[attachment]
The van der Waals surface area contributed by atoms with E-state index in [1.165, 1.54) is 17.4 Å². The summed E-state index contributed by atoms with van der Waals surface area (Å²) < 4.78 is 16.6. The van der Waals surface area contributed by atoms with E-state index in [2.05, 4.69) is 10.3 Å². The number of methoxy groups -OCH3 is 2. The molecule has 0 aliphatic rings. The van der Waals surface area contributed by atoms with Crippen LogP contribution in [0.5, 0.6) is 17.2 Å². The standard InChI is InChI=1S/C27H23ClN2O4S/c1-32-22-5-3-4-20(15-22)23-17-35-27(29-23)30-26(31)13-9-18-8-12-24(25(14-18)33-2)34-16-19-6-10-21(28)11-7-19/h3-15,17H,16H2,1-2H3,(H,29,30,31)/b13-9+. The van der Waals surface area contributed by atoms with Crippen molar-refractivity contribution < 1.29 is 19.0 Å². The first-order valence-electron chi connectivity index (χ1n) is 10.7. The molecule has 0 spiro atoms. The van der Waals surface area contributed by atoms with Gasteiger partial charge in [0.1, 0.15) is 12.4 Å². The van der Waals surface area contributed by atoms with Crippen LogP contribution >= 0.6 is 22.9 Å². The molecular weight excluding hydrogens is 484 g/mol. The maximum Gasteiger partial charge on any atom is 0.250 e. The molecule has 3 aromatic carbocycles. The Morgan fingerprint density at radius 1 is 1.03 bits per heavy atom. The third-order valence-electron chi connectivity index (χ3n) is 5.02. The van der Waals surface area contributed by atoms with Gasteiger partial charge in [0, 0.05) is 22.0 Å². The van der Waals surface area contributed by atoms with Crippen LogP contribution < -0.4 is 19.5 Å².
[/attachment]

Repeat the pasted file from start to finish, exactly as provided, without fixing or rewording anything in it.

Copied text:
The van der Waals surface area contributed by atoms with E-state index in [1.165, 1.54) is 17.4 Å². The summed E-state index contributed by atoms with van der Waals surface area (Å²) < 4.78 is 16.6. The van der Waals surface area contributed by atoms with E-state index in [2.05, 4.69) is 10.3 Å². The number of methoxy groups -OCH3 is 2. The molecule has 0 aliphatic rings. The van der Waals surface area contributed by atoms with Crippen LogP contribution in [0.5, 0.6) is 17.2 Å². The standard InChI is InChI=1S/C27H23ClN2O4S/c1-32-22-5-3-4-20(15-22)23-17-35-27(29-23)30-26(31)13-9-18-8-12-24(25(14-18)33-2)34-16-19-6-10-21(28)11-7-19/h3-15,17H,16H2,1-2H3,(H,29,30,31)/b13-9+. The van der Waals surface area contributed by atoms with Crippen molar-refractivity contribution < 1.29 is 19.0 Å². The first-order valence-electron chi connectivity index (χ1n) is 10.7. The molecule has 0 spiro atoms. The van der Waals surface area contributed by atoms with Gasteiger partial charge in [0.1, 0.15) is 12.4 Å². The van der Waals surface area contributed by atoms with Crippen LogP contribution >= 0.6 is 22.9 Å². The molecular weight excluding hydrogens is 484 g/mol. The maximum Gasteiger partial charge on any atom is 0.250 e. The molecule has 3 aromatic carbocycles. The Morgan fingerprint density at radius 1 is 1.03 bits per heavy atom. The third-order valence-electron chi connectivity index (χ3n) is 5.02. The van der Waals surface area contributed by atoms with Gasteiger partial charge in [0, 0.05) is 22.0 Å². The van der Waals surface area contributed by atoms with Crippen LogP contribution < -0.4 is 19.5 Å².